Back in the nineties, whenever I discovered someone who’d recently moved to London, I’d gift them a copy of the London A-Z. It was symbolic. In that little book lay the key to everything – to all of London’s many mysteries and promises.

The little blue dot of Google Maps, moving along a small screen of a few streets, holds nothing like the same sense of wonder and anticipation.

Would I swap all the convenience of today for the nostalgia of yesterday? Probably not. Instead, I try to remember that today’s latest thing is tomorrow’s nostalgia. One day, our children will be telling their own children, via the microchip implanted in their heads, how they miss that obsolete rectangle of obsession which they’d called the iPhone.

Do tell me what you think technology has robbed from us in the comments below!

There’s more this week on the Life in the Hot Lane Facebook Page including the seven girlfriends who’ve bought their dream mansion so they can retire together. How cool is that? ‘Like’ page to stay updated.

8 thoughts on “Things Technology Has Robbed From Us

  1. I do sympathise with every one of your comments. Technology however is my godsend at the moment. I have one child (son and oldest) who works all over the world in differing time zones and, being in the entertainment industry, on differing shift patterns. I have one child (daughter and youngest) who lives in Melbourne. Middle daughter is in sunny Manchester but still not within popping in distance. Our family lifelines are Find a Friend, Whats App and Instagram. They keep us all connected, no awkward telephone calls to catch up for us, family banter full on at all times. On the question of photographs, youngest prepared a box of photographs that she wanted to keep, but did not want to transport to the other side of the world. These are in the process of being scanned and put onto a cute little data stick that she can plug in anywhere and flip through her own memory bank, as a small gift from me to keep her connected. What technology has taken away has been the six week turn around of letters and photographs when my best friend left for Australia 30 years ago, although less connected then, the occasion of a letter arriving and settling down with a cuppa to absorb every word and photograph will never be replaced by the ping of a Whats App message. I still would not be without it !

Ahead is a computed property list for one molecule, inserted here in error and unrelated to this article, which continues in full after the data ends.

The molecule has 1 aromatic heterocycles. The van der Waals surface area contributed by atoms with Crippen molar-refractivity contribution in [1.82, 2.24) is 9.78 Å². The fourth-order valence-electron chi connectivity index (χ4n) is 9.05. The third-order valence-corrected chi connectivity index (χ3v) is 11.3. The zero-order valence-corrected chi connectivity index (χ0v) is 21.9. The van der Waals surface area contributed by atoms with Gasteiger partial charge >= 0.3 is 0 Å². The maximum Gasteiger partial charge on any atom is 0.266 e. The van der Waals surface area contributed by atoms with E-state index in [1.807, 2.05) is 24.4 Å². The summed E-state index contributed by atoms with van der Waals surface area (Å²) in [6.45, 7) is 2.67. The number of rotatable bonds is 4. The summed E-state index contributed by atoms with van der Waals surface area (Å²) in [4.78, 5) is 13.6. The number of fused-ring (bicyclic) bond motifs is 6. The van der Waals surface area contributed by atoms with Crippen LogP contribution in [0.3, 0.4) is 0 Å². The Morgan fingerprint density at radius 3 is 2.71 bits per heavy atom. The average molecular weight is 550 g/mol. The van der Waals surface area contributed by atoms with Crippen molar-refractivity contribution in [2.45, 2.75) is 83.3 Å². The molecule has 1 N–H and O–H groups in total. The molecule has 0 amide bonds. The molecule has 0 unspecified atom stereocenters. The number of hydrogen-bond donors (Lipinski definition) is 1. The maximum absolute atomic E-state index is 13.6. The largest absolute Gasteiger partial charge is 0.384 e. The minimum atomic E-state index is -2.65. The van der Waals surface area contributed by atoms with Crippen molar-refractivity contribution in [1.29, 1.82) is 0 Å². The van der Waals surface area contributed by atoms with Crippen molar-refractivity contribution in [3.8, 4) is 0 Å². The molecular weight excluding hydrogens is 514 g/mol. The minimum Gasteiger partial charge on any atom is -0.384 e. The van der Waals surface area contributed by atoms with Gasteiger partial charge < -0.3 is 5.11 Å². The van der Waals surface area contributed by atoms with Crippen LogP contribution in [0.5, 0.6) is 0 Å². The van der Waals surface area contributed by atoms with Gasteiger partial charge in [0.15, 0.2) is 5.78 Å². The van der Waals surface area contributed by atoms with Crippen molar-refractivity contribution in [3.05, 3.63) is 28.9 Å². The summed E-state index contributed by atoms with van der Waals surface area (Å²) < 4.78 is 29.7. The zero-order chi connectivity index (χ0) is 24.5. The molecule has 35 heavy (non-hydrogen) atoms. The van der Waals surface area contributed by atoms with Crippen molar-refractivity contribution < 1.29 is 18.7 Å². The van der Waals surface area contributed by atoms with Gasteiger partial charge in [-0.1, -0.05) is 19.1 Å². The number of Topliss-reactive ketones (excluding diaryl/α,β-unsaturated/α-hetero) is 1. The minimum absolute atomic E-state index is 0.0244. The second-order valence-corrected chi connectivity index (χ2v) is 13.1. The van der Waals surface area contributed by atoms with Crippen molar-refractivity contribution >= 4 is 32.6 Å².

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  2. I love this post! I’m often saying to my teenagers something I swore I’d never say «  in my day…. » 😂 I sometimes wish we could go back to the 1980s, especially to show my teenagers that life wasn’t all about screens, phones and social media! But I also agree that technology has also had some amazingly positive benefits, especially as I live abroad and keeping in touch is so easy these days 😊

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  3. Our family just celebrated my husband’s 60th birthday with a very successful surprise party here in Virginia. Four children, 3 spouses, 3 grand children and we did not turn on the television for three days! Not only that but all of the kids (aged 36-27) pulled ALL the old photo albums off the bookcase and smashed together on the sofa to point, laugh and roll their eyes! And, we TALKED! Now I buy “10 year journals” (Amazon) and when I want, add a small photo to the entry with a staple. A much less daunting endeavor than the old larger albums, but still makes me smile with memory. And the technology allows me to send the photos from my iPhone to the pharmacy to have prints ready in minutes! Blog on Clare. Well done!

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  4. Ha ha , love the TV references, in our house when we watched Star Trek and the enterprise loomed upon the screen , we all shouted «  plastic ! » some silly Joke that Dad started – and 40 years later it still makes me laugh ! I miss that cosy feeling of Sunday Night , all creatures great and small etc, very innocent .
    I do bond a lot with my daughter sitting down to a film or series on Netflix whenever we have time .
    So have to agree on loving mostly technology ! Xx

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  5. Hello,
    I’ve just listened to ‘The Sober Diaries’ via audiobook (late to the party, story of my life) and have as a result stumbled across this blog.
    Despite not having children, and not being able to relate in terms of background and financial situation (think single, Primark version of yourself) you’ve made me feel like I’m not alone.
    Thanks for the inspiration and the hope. This is the age of the ‘middle-aged’ woman and it’s time to celebrate it and laugh at ourselves (and it all) at the same time. Brilliant.
    Thank you.

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  6. I agree that in so many ways we’ve gained more than we’ve lost. But oh! Those Sunday nights gathered around the TV watching “The Wonderful World of Disney” with my whole family after dinner (eaten with all of us sitting at the table and actually TALKING to each other!).
    Or the excitement of answering the phone and not knowing if it was “him” on the other end.
    I absolutely love your comment: “We need more boredom, or we’ll have less magic.” So very true!
    But..when my oldest daughter, who is going to school three states away, is bored she FaceTimes me. Or she can text me that she needs money and I Venmo it to her. Not magic for the world, but magical in my little world.
    Love all you write, Clare! Thank you